Cody, consecrated a bishop in 1947, a pre-Vatican II bishop selected on the basis of different criteria, did not have had the capacity to find common ground with CTA for the promotion of social justice while Bernardin, ordained a bishop immediately after Vatican II, did.
CTA members stressed that their values were rooted in the opus of Catholic social teaching and in the promotion of social justice. They believed they shared these values with the bishops as these excerpts from their monthly newsletter, Call to Action News indicate.
(Today) CTA is very much alive and well, even in the highest official echelons of the American church. The U.S. bishops' document, “Political Responsibility: Choices for the 1980's,” (a statement of the USCC Administrative Board with excerpts appearing in the last column on these pages) reflects many of the concerns of the Detroit CTA assembly of lay and religious leaders from across the country and makes very similar recommendations. For example, CTA called for “a comprehensive health care policy” from the federal government, a “redistribution of resources for the hungry of the world,” and “a national commitment to income security by providing opportunities for employment for all who can work.” It also urged the church to “be among those who lead in protesting the production, possession, proliferation and threatened use of nuclear weapons…Read the USCC statements on the choices for the 1980s. They are crisp, clear and direct” (, p. 1).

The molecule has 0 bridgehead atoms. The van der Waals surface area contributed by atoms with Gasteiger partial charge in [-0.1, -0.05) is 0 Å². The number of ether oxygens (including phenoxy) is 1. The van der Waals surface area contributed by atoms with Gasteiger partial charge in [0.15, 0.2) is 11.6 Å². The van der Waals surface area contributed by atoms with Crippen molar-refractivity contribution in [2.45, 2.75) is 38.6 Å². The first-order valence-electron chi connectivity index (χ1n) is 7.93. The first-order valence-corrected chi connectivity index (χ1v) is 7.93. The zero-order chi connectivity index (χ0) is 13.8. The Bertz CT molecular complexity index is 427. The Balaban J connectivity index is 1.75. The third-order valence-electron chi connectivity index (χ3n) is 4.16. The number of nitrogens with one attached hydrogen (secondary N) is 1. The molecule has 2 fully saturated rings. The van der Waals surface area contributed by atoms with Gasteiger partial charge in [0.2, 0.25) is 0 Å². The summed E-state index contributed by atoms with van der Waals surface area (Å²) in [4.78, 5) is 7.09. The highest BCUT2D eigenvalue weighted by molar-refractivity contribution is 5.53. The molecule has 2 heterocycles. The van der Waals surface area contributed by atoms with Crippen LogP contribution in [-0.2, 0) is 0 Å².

In an editorial on the 1980 elections, co-director Dan Daley wrote:
As for the church's role, both people and hierarchy have a lot to say and do. Recent papal and episcopal pronouncements on social issues such as disarmament, global justice, unrestrained capitalism, dangers of consumerism, neglect of the poor, are important principles that should permeate new political alliances or reform the traditional parties positive antidote to directly or indirectly counter the myopic features of the “moral majority” (, p. 8).
5. Bishops’ Conferences and Catholic Social Teaching
Bishops’ conferences applied and extended papal pronouncements on Catholic social teaching. Following Vatican II, they issued important documents addressing the social conditions of their own areas. In 1968, the bishops of Latin America met in Medellin, Columbia to consider four themes (1) structural injustice, (2) the preferential option for the poor, (3) conscientization and (4) the struggle for liberation.
In the United States, the conference of bishops also challenged social problems. In 1983, the NCCB published The Challenge of Peace, popularly known as the Peace Pastoral. It critiqued the stockpiling of weapons and the effects it had upon the poor. Archbishop Joseph Bernardin, then of Cincinnati, chaired the bishops’ committee writing the Peace Pastoral. Archbishop Rembert Weakland, O.S.B., who chaired the committee writing the Economic Pastoral, discussed the NCCB’s agenda to promote Catholic social teaching.